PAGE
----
It is well known that ‘sensitivity’ to gravity depends on body size. Non-linear increases in bone mass in order to support the increasing body weight that limits the size of terrestrial animals (Alexander, 1985) is a nice illustration of this principal. In contrast, mice can survive roughly tenfold higher acceleration than humans (Chae, 1975) and, as an extension of this relationship clearly seen in routine laboratory practice, cells are perfectly viable after centrifugation at hundreds of g. When applied to the other side of the gravity continuum, i.e. microgravity, smaller animals can be expected to be less responsive to the loss of gravity during a space flight or on-ground modeling. This notion complements well the concept of fluid shifts. Apparently, the larger the hydrostatic pressure, the greater the effects of its elimination should be, and vice versa. Although the fluid shifts have been investigated in a series of brilliant studies by Hargens and colleagues using several larger species (Hargens et al., 1987; Lillywhite et al., 1996), they have never been systematically analyzed as a function of body size at the other end of the axis, in smaller mammals. Because of their minute body size, the hydrostatic pressure gradient in mice cannot exceed ∼2 mmHg while in the normal posture and ∼5 mmHg when a mouse rears; thus, it could be expected that the changes of body fluid volume and hematological parameters would be less pronounced in this species than in larger animals.
Our study was aimed at investigating the dependence of microgravity-induced fluid shifts on body size in smaller laboratory mammals as an allometric function. To this aim, we measured blood and interstitial fluid volume and hematological parameters in hindlimb-unloaded mice, rats and rabbits. We found that in the body size range studied, only the interstitial fluid volume increase under simulated microgravity conditions is proportional to body size, while blood volume reduction and red blood loss are similar among the three species. Thus, we conclude that the fluid shift alone cannot explain the observed changes of body fluid volume and hematological reactions and underscore the importance of other, size-independent factors.
MATERIALS AND METHODS
Animals and housing
Male BALB/C mice (n=40, 25–30 g), Wistar rats (n=39, 250–350 g) and New Zealand white rabbits (n=10, 2.5–3.5 kg) were used in this study. Mice and rats were purchased from the Stolbovaya branch of the Scientific Center for Biomedical Technologies of the Federal Medical and Biological Agency and rabbits from a regional rabbit breeding center (LLC KrolInfo, Moscow region, Russia). Animals arrived at least 2 weeks before the experiment for adaptation.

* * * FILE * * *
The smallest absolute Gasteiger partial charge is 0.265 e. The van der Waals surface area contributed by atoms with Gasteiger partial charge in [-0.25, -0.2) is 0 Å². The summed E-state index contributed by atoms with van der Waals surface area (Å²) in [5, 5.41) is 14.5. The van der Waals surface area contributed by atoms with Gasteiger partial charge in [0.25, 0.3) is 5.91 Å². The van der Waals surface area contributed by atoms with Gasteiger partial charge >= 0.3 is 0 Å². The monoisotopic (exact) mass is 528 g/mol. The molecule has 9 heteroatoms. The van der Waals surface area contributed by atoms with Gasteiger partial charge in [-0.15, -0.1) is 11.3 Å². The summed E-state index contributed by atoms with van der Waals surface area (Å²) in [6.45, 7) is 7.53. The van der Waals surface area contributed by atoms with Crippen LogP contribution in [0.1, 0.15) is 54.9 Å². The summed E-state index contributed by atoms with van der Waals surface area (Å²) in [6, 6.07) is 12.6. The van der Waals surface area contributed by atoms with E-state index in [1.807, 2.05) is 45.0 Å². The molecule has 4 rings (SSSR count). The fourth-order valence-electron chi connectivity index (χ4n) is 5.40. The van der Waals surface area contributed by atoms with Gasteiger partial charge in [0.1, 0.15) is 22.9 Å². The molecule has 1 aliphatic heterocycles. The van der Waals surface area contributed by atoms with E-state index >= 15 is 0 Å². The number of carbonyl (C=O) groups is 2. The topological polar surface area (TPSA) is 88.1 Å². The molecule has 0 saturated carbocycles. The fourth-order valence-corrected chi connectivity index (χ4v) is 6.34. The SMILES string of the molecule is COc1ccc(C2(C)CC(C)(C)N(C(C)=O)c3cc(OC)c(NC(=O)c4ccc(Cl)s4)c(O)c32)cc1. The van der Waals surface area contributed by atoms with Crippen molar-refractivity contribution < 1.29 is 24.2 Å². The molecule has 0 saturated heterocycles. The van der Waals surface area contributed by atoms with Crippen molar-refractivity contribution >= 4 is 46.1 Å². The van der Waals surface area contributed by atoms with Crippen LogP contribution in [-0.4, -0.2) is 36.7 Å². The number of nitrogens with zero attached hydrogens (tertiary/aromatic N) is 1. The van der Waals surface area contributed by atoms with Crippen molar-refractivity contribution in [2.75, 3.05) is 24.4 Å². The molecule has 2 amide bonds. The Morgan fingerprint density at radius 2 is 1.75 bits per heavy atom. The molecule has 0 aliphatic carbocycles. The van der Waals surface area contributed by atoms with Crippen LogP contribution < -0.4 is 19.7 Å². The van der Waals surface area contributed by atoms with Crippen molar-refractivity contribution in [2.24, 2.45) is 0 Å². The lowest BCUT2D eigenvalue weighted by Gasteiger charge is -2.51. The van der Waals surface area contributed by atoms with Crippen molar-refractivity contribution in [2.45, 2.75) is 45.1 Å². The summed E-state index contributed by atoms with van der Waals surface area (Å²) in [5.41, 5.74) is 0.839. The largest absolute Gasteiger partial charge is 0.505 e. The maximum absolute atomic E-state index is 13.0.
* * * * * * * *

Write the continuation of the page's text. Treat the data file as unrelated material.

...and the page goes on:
Prior to hindlimb unloading, mice and rats were housed in groups of 3–5 individuals each, in standard plastic cages (floor area 500 cm2 for mice, 800 cm2 for rats) with wood chip bedding (JRS, Rosenberg, Germany) and appropriate environmental enrichment (nesting chambers and nesting material for mice, wooden playthings for rats). Rabbits were housed in individual cages (floor area 1.2 m2, height 120 cm), with wooden slatted decking. Standard rodent (Assortiment-Agro, Moscow region, Russia) or rabbit (KrolInfo) chow and deionized water or tap water were provided, respectively, to mice/rats and rabbits ad libitum. During hindlimb suspension, animals were housed individually. All efforts were made to enable communication with conspecifics for individually housed animals. Temperature was maintained at 20–24°C for mice and rats and 16–22°C for rabbits, humidity was 30–70%, and the light cycle was maintained at 12 h.
The provisions of the European convention for the protection of vertebrate animals used for experimental and other scientific purposes (1986) were carefully followed.
Two experiments were performed. In experiment 1, hematological parameters were monitored longitudinally in the same animals for the 7 days of hindlimb suspension. In experiment 2, blood and interstitial fluid volume was measured on day 3 of unloading and compared with values in control animals.
Hematological parameters during hindlimb unloading
In order to follow the dynamics of hematological parameters in mice (n=10), rats (n=10) and rabbits (n=5), blood samples were collected repeatedly from the same animal the day before (−1), just prior to (0), at 10 min, 1, 6, 12 h, 1, 2, 3, 7 days of unloading and 10 min and 1 h after reloading. To facilitate blood collection in mice and rats, jugular catheters were implanted 2 days prior to experiments; in rabbits, blood was collected via lateral ear vein puncture. The collected blood samples were analyzed using an automated hemocytometer.
Blood and interstitial fluid volume in hindlimb-unloaded animals
Blood volume and interstitial fluid volume was estimated, respectively, from FITC-conjugated dextran and inulin distribution volume. To calculate distribution volume, pharmacokinetic curves were obtained after single intravenous administration of the probes. For mice and rats, two groups of animals were used, the hindlimb-unloaded (HLU) and the control group; control animals were attached without actual unloading. The number of animals was 7–9 for each of the combinations of species, probe and group. In order to reduce the number of animals used for the study, rabbits were used in a cross-over design. Pharmacokinetic data for FITC-dextran and FITC-inulin were collected during hindlimb unloading and attachment in the same animal (5 rabbits per probe) with 3 weeks of recovery between the experiments.